In the actual playoff games, teams that win the turnover battle are a perfect 7-0 in 10 games to this point:

Green Bay 24, Minnesota 10. Packers win, 3-0.
Seattle 24, Washington 14. Seahawks win, 2-1.
- Houston 19, Cincinnati 13. Tied, 1-1.
- Baltimore 24, Indianapolis 9. Tied, 2-2. 
- San Francisco 45, Green Bay 31. 49ers win, 2-1. 
- Atlanta 30, Seattle 28. Tied, 2-2.
Baltimore 38, Denver 35 (2 OT). Ravens win, 3-1.
New England 41, Houston 28. Patriots win, 1-0.
San Francisco 28, Atlanta 24. 49ers win, 2-1. 
Baltimore 28, New England 13. Ravens win, 3-0. 

Collectively, those seven winners own the turnover margin, 16-3. In keeping with the trend from the regular season, the 10 winners have lost a sum of only eight turnovers. 

While forcing turnovers is great, being selfish with the football is a sure-fire way to keep your season alive. 

Brian Polian: 'In recruiting, you can out-work people'

Today's edition of Peter King's Monday Morning Quarterback touched on an interesting angle to the Manti Te'o story. King looked back to a time before Te'o even arrived at Notre Dame, back to when he was being recruited and the efforts to which Charlie Weis and Brian Polian went to ensure Te'o signed with the Fighting Irish.

King recalls that Notre Dame sent Polian, the team's special teams coordinator, on the nearly-5,000 mile one-way trip every Thursday afternoon so that Polian could see Te'o play in person every Friday night. Once his recruiting duties were done, Polian would then jet from Hawaii to South Bend or wherever the Fighting Irish happened to be playing that Saturday, as King puts it, "sometimes making it in time for the game, sometimes missing the game."

"When he committed to Notre Dame, that changed the perception of me as a recruiter," Polian reflected. 

Polian would later go on to become the special teams coordinator, recruiting coordinator and safeties coach at Stanford from 2010-11 and as the special teams coordinator and tight ends coach at Texas A&M in 2012. Polian was introduced as Nevada's head coach on Jan. 11, and detailed how much the time he spent recruiting Te'o and others at his various stops will influence his philosophy as a head coach.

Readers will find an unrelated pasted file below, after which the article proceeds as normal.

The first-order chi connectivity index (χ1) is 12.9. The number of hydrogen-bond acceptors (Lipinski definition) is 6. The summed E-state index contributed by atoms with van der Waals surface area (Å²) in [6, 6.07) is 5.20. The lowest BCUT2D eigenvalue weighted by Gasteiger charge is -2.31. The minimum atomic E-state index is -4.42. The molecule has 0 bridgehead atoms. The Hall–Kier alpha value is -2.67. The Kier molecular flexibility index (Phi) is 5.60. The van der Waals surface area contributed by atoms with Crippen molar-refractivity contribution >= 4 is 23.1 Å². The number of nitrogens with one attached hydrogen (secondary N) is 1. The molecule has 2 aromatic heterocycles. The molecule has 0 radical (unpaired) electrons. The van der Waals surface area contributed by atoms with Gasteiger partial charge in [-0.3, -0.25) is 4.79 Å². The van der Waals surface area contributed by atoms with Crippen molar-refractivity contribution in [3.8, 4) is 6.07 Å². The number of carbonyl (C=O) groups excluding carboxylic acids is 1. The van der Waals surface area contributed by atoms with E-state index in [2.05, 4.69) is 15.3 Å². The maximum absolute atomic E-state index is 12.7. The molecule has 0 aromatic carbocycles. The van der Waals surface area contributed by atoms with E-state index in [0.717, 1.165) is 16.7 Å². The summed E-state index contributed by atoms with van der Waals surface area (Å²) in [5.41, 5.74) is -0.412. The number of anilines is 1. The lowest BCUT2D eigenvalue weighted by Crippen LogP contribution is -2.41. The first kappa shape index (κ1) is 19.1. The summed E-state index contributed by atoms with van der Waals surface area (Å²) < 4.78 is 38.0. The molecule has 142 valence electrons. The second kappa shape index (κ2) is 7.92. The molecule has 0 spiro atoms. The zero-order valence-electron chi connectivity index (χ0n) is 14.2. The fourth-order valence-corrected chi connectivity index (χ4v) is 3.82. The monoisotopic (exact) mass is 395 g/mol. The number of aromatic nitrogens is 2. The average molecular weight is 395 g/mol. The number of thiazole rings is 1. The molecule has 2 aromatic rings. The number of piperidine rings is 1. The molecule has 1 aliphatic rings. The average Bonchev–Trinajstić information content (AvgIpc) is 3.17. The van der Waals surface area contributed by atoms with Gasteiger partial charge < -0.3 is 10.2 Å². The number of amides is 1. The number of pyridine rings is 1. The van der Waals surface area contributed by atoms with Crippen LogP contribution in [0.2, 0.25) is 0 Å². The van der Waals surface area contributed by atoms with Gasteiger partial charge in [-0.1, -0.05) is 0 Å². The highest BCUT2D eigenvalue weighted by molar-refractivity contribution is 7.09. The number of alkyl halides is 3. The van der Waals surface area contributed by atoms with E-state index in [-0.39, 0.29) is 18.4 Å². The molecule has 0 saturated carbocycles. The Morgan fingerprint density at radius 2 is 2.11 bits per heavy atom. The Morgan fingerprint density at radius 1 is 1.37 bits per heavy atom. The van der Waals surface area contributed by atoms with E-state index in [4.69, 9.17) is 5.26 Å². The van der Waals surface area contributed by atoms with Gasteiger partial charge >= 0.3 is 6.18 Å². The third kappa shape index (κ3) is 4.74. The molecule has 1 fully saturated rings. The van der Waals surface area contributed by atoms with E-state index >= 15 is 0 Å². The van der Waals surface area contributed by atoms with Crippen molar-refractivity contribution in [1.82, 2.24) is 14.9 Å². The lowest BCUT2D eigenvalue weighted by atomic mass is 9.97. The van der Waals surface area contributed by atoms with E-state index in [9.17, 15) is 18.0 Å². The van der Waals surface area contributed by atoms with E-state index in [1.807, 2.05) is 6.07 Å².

"I do believe you can out-work people in recruiting. I don't think you can out-work people in coaching," he said. "During the season, we all grind it out pretty good. We're limited in the amount of time by the NCAA that we can spend with our players. Everybody's fairly equal when it comes to the coaching end of it. But, with the recruiting part of it, you can out-work people.

Polian plans to send his staff, which is yet to be announced, to turn over rocks in Nevada, California, Texas and the Pacific Northwest. That's a lot of rocks.

"When you have assistant coaches that are willing to drive that extra 90 miles to a little town that nobody's ever heard of because there might be a kid there, and you turn over that rock and you find one of those guys that turns out to be a player, that's where you can get people," Polian concluded. "When you have guys that can connect with people and connect with their families and high school coaches and build on those relationships, when you have guys that understand that process, you can be effective in recruiting." 

Excellent 'ReVealed' video from Vandy

As Brandon Barca of Vandy's athletic communications department promised a few weeks ago, Vandy would be releasing a new "ReVealed" episode highlighting their bowl victory over NC State, even if it did take them a little longer to put it together than usual. 

The video was worth the wait. They've got emotional pre game speeches from defensive coordinator Bob Shoop and offensive line coach Herb Hand, and plenty of in game highlights that illustrate just how well coached these guys are. 

At the end of the clip, James Franklin points out some impressive accomplishments from this group of guys.

"We focus on one game at a time, and we don't spend a whole lot of time talking about the past, or talking about the future. But I do want you guys to really let this sink in and think about the significance of it." Franklin said as he looked down at a few notes.

"This team tied a team record for the most wins. The last nine win season was in 1915. The 15 wins in two consecutive years hasn't happened since 1926-27. The seven game win streak is the highest since 1948...and it's also the longest streak in the SEC."

Franklin and his staff have done an impressive job building the Vandy program, and brand, down in Nashville. This video does a great job of highlighting the last part of the journey for the 2012-2013 team.